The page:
Creating wellness goals centered around sleep, exercise, and diet can positively impact your mind, body, and study skills. University Health Services’ nutritionist Alicia Bosscher describes wellness goals like a wheel.
Think of it like this: Nutrition is just one spoke that’s coming out of the hub, along with sleep and exercise, which may seem unrelated to nutrition, but are connected. Then, you can think of wellness as the hub. “Stress and eating right and moving your body, making time for sleep – all of those things are equally important,” Bosscher says. And while it can be hard to be an A+ student in all areas of wellness, working to improve just one will naturally aid the others.
If you’re looking to continue this semester strong, or start new wellness goals, UHS providers have tips for you.
Within a busy schedule, sleep is often the first task to go. Wellness provider Tamar Kelson says students slowly start stripping away an hour or two of sleep, until it’s unhealthy. But Kelson says getting a good night’s sleep is necessary to a good memory, and therefore good grades. “Try to be consistent about it,” she says. “People do better if they go to bed roughly at the same time and get up roughly at the same time.”
If you feel there’s room for improvement, check your current patterns of sleep, and see what you’d like to change. Getting a traditional eight hours of sleep is good, but following your natural sleep cycle is even better. That means you want to aim for six, seven-and-a-half or nine hours of sleep a night. Learn more in our video:
Tired of feeling groggy in the morning? Well, your problem might not be a lack of sleep… You may just be interrupting your body’s natural rhythm: The sleep cycle!For more info and sleep resources: https://www.uhs.wisc.edu/medical/common-student-concerns/sleep/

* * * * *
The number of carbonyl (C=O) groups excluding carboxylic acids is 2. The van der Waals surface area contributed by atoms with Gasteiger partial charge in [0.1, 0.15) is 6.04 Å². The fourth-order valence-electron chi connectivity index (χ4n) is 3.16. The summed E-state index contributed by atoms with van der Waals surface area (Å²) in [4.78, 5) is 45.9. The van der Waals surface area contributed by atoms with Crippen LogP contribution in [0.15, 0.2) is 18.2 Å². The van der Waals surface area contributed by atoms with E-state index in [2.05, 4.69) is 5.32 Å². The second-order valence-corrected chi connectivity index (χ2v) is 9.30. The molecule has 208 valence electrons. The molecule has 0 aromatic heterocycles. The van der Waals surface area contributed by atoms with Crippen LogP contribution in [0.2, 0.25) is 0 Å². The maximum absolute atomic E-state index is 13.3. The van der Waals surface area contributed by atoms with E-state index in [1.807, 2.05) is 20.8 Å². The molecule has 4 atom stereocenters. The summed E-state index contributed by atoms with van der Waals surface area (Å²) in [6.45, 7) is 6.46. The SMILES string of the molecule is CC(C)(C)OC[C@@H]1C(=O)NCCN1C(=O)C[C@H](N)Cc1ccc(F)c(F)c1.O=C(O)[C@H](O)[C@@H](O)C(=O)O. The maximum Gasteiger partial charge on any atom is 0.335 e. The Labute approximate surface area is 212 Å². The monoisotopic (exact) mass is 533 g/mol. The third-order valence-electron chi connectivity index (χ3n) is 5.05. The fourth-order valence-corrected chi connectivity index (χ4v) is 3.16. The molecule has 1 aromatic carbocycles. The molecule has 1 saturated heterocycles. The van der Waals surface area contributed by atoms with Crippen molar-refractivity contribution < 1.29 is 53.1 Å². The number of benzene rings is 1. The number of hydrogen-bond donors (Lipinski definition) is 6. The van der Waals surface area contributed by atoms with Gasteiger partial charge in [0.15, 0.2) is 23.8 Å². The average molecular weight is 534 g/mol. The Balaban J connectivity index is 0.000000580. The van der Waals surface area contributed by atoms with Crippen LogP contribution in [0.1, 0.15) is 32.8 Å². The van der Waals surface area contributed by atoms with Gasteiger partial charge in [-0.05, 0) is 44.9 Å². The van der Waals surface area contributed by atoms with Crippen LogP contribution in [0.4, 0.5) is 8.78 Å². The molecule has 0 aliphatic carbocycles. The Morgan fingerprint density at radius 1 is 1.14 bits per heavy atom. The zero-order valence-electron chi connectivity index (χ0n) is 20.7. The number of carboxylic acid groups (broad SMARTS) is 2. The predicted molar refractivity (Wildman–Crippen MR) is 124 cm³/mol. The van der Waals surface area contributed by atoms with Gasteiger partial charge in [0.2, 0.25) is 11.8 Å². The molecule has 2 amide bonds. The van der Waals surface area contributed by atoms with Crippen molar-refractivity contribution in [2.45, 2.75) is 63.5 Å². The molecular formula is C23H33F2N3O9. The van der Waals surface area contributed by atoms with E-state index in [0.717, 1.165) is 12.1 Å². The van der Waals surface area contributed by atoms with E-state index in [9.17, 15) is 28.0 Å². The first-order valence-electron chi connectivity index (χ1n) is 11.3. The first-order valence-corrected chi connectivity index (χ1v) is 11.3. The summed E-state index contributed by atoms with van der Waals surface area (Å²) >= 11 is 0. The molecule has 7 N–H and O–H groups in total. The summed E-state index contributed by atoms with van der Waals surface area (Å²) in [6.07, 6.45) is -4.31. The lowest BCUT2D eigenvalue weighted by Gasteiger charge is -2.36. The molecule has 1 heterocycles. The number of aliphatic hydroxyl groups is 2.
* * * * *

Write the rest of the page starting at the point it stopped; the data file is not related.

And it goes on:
Posted by University Health Services at UW-Madison on Tuesday, March 26, 2019
Like sleep, exercise is easy to push off. In a student’s busy schedule, there isn’t always time to go to a recreation facility, in which case you should try to incorporate exercise into your daily schedule.
“Even when it feels like you can’t go to the Nat for a 45-minute workout, you may be able to add 10 extra minutes of walking in a day or walking fast for a block,” Kelson says. For example, instead of taking the elevator, take the stairs. Or walk to class instead of taking the bus. Even walking up Bascom Hill once a day is a small workout. “There are simple ways you can add exercise to your everyday life.”
The best dieting plan is no diet at all, says Bosscher. Restricting your food intake and cutting out major food groups isn’t healthy, especially because you might end up binging later. “Let go of any weight goal that you may have. That can knock you off your path of setting realistic goals.” Bosscher doesn’t recommend focusing on your BMI because “it’s not an equation that takes into account muscle mass or genetics.”
One way to make changes to your diet is by adding vegetables to the foods you already eat. So, if you choose to eat mac n’ cheese, add peas. Or if you buy a frozen pizza, add a small amount of vegetables. “It’s not this huge swap of a French fry for stick of celery.”
Restriction is not the key, and you should be eating every three to five hours or when you feel hungry. “Try to pause and listen to what your body is saying,” Bosscher says. If that means you’re eating six small meals a day instead of three regular meals, that’s okay.
Be patient with yourself as you’re experimenting. Not everything will happen perfectly, and it’s okay to make mistakes. If you do find yourself feeling unsatisfied after a meal, try adding a protein, fat, sugar, or carbohydrate (whichever you were lacking). “Don’t just sit down and only eat vegetables,” Bosscher says. In fact, adding foods like proteins or fats can improve your blood sugar.
Signs of restriction or fear of adding higher-calorie food groups could be the result of an eating disorder. Bosscher says eating disorders are common in college-aged students, and there’s no shame in asking for help. UHS offers services for students who would like to talk about their eating habits.
At the end of the day…
You can’t literally control your weight, but you can control your behavior. Set S.M.A.R.T. goals, which stands for Specific, Measurable, Achievable, Relevant, and Time-bound. For example, instead of saying, “I’m going to eat more fruit,” try a goal such as, “I’m going to add one serving of fruit to my breakfasts, five days a week.”
Creating habits can take up to 21 days, so be patient. “Perfectionism is a problem for a lot of people [and] it teaches us all or none thinking,” Kelson says. Making mistakes becomes an opportunity to learn and reflect on how you can do better. “It’s always okay to start over again.”
Written by Emilie Burditt, UHS Communications Assistant